NFC South: University of Phoenix Stadium

Wrap-up: Cardinals 28, Panthers 21

September, 11, 2011
Thoughts on the Carolina Panthers' 28-21 loss to the Arizona Cardinals at University of Phoenix Stadium:

What it means: All four NFC South teams lost their openers, but the Panthers are the only ones to come away with a moral victory. Cam Newton became the first rookie quarterback to throw for more than 400 yards in his first game and a new era began in Carolina. Ron Rivera might be a defensive coach at heart. But, unlike John Fox, he realizes that you’ve got to throw the ball and have some creativity in your offense to win in the modern NFL.

What I liked: Almost everything Newton did. The Panthers drafted him No. 1 overall because they thought he could be a difference maker. He’s already made a difference. He at least has given Carolina fans hope. He’s also made receiver Steve Smith (eight catches for 178 yards and touchdowns) happy. A happy Smith certainly beats the alternative.

What I didn’t like: Linebacker Jon Beason was carted off the field in the third quarter. Beason injured the same foot that was bothering him in the preseason. Beason is a tough competitor and I have no doubt he wanted to play in the opener. But maybe higher powers should have been a little more cautious and made Beason sit out. If he’s going to miss a long stretch, it’s going to take a big toll on Carolina’s defense.

The tight ends matter: Greg Olsen had four catches for 78 yards and Jeremy Shockey had three catches for 51 yards. If you combined those numbers, it would have made for a pretty good season for the tight ends in the Fox days.

What’s next: The Panthers have their home opener next Sunday with the Green Bay Packers. Given how strong Green Bay’s offense looked against the Saints on Thursday night, Newton might have to throw for 600 yards for the Panthers to have a chance.

Rivera, Newton have shot at history

September, 6, 2011
Carolina coach Ron Rivera and quarterback Cam Newton have a chance to make history Sunday in Arizona.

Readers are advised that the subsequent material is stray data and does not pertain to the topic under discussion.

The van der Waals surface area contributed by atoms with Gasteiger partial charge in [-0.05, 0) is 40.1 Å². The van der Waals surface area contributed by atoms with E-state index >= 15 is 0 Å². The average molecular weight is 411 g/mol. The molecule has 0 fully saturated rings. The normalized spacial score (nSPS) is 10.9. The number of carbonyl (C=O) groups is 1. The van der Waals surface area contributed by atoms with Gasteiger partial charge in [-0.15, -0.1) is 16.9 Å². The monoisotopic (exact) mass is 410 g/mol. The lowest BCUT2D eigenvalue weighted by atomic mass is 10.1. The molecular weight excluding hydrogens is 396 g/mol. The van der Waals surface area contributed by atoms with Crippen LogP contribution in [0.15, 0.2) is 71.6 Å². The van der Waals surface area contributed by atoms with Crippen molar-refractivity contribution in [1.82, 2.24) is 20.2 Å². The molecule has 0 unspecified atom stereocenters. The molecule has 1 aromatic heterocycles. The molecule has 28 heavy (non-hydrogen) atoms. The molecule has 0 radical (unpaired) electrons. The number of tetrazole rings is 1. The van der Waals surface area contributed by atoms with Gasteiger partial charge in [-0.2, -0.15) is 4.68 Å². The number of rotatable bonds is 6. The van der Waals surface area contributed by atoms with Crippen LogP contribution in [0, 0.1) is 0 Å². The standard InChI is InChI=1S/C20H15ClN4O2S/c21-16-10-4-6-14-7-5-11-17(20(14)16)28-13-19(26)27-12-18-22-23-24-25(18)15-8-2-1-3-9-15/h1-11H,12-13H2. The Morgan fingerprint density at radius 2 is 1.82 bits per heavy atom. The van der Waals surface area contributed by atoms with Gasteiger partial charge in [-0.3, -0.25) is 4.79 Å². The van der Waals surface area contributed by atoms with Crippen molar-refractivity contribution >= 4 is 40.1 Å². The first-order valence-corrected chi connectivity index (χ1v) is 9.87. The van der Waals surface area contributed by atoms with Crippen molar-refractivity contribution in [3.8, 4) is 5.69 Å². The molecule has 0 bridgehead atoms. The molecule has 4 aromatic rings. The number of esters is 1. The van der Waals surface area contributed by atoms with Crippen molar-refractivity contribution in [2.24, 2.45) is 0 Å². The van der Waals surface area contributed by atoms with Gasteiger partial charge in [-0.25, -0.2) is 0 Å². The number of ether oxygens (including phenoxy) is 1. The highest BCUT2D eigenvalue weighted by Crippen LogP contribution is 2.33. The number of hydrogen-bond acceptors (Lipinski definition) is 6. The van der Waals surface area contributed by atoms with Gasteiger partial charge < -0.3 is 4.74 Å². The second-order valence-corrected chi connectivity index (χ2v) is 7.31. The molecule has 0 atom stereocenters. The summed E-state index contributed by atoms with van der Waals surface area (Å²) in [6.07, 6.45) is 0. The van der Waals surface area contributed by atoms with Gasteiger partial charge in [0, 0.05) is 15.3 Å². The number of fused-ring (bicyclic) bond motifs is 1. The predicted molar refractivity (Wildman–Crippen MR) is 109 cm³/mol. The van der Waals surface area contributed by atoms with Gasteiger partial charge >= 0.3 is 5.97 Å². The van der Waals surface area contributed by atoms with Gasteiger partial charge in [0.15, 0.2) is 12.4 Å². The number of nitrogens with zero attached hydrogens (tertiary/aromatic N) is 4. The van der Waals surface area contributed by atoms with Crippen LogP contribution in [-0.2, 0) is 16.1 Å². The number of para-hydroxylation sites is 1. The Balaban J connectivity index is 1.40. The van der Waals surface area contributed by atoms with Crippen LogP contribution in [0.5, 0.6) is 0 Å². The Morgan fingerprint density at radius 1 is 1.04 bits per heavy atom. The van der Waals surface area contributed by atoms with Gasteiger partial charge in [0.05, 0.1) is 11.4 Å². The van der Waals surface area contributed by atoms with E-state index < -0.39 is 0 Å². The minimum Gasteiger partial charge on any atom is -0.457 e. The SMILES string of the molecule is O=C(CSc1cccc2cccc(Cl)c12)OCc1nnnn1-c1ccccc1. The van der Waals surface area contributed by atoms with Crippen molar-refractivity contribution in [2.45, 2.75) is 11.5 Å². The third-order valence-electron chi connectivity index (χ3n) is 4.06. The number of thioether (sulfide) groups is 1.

Since 1970, only four new head coaches have opened their season on the road with rookie quarterbacks. Only one of those combinations has produced a win in the opener. Here’s a look at the history of new coaches starting rookie quarterbacks in openers on the road.

On the bright side of history, Newton’s had success at University of Phoenix Stadium. That’s where he played his final collegiate game. He led Auburn to a BCS National Championship with a 22-19 victory against Oregon on Jan. 11. In that game, Newton completed 20 of 34 passes for 265 yards, two touchdowns and an interception.
The NFL Players Association released its 2010 survey of playing fields Thursday and the NFC South, as usual, fared very well.

Players are surveyed every two years and asked to rank the stadiums that have natural grass and those that have artificial surfaces. Tampa Bay’s Raymond James Stadium, and Tampa Stadium before that, has been a traditional favorite in the survey that dates back to 1984. That hasn’t changed.

In this year’s survey of natural-grass fields, players ranked Raymond James Stadium No. 2, behind only Arizona’s University of Phoenix Stadium. Those two finished in the same spots in the 2008 survey. Prior to 2008, Tampa Bay’s home field ranked No. 1 in every survey.

Carolina’s Bank of America Stadium, another traditional favorite, ranked No. 4 among grass fields.

The NFC South’s two domes, the Georgia Dome and the Superdome, also fared well in the ranking of artificial surfaces. The Superdome ranked No. 3 and the Georgia Dome was No. 6.